Senator Joe Manchin (D-WV) believes a bipartisan COVID-19 relief deal worth around $1 trillion could be struck swiftly if his fellow Democrats get behind it.

Joe Manchin wearing a suit and tie: Ranking Member Joe Manchin, D-WV, speaks during a hearing to examine the nomination of Former Michigan Governor Jennifer Granholm to be Secretary of Energy, on Capitol Hill in Washington, D.C. He has spoken of his desire for a bipartisan deal on COVID-19 relief. © Jim Watson/AFP via Getty Images Ranking Member Joe Manchin, D-WV, speaks during a hearing to examine the nomination of Former Michigan Governor Jennifer Granholm to be Secretary of Energy, on Capitol Hill in Washington, D.C. He has spoken of his desire for a bipartisan deal on COVID-19 relief.

Manchin, like President Joe Biden, has spoken of his desire for a future package to receive support from both sides of the aisle, despite Democrats in Congress also considering means to force through plans without this.

Earlier this week, Biden met with a group of 10 GOP senators pitching a $618 framework for relief—having touted a $1.9 trillion proposal of his own.

Manchin spoke of the possibility of something in the middle being hit, in a discussion with the Bipartisan Policy Center.

"It won't be bipartisan 1.9 [trillion dollars]. I'm ok personally, but I'm realistic," Manchin said, suggesting he himself would support such a spend if the need could be demonstrated.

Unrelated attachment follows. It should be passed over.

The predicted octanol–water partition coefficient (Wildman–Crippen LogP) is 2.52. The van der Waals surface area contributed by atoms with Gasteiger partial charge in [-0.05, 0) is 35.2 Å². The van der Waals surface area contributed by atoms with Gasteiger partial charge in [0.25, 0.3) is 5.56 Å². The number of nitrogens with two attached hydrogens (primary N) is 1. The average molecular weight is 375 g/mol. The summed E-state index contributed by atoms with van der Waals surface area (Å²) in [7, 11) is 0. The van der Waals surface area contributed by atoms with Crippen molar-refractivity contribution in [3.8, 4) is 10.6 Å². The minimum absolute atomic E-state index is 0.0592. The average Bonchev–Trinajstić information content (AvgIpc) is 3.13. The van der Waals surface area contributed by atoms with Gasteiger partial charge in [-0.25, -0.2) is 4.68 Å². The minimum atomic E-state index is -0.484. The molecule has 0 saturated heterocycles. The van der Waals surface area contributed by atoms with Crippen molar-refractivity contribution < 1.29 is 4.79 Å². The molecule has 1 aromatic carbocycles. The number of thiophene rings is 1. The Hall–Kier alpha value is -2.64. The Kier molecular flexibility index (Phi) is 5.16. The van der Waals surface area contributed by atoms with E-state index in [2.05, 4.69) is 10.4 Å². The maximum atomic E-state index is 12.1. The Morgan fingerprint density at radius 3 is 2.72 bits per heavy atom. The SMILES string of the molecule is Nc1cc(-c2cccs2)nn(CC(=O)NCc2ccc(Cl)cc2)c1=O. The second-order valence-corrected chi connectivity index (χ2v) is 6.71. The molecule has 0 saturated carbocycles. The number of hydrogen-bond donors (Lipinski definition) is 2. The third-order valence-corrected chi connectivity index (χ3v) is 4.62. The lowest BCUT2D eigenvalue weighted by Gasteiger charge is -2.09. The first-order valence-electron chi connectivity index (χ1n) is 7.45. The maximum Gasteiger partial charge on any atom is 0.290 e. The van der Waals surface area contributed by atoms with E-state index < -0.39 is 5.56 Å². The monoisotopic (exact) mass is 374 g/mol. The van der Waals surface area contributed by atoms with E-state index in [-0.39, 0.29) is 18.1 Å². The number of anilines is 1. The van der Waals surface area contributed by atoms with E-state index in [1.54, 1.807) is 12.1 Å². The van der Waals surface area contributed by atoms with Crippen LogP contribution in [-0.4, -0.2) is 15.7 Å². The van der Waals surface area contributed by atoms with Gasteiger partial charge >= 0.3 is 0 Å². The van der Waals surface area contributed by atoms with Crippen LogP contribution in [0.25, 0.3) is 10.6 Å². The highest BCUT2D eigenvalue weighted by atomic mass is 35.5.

"But it could be somewhere a heck of a lot north of 600 [billion dollars], and it'll be south of 1.9. So why won't they even talk about that? You mean it's 1.9 or nothing?"

He spoke of his concern that if the push was done in a partisan manner, there would be no hope for bipartisanship on other points down the line.

Jason Grumet, of the Bipartisan Policy Center, spoke of a $1 trillion proposal the center had released.

"We can get a trillion-dollar bipartisan deal tonight," Manchin said, after the $1 trillion figure was raised.

"That's not what my side of the aisle wants, my side wants 1.9."

Manchin has previously expressed a desire for compromise, backing the suggestion that the eligibility criteria for stimulus checks could be tightened.

Biden has also been reportedly open to this, despite polling indicating it would be against the public's wishes. Polling has shown Americans want Biden to support the criteria remaining the same over facilitating a bipartisan deal.

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The framework from the Republican senators suggested this criteria shift, as well as taking the check amount down from $1,400 to $1,000. However, Biden is firm on wanting $1,400 to remain the amount distributed.

Manchin previously said he is confident $1,400 stimulus checks would be distributed, but with the eligibility thresholds tightened.

Previous payments have gone in full to individuals earning $75,000 per year or less. The Republican framework suggests this being cut to $50,000 or less.

While there have been discussions over a bipartisan deal, Democrats have also looked to move forward with budget reconciliation which could potentially allow them to get Biden's plans through without Republican support.

Newsweek has contacted Manchin for further comment.

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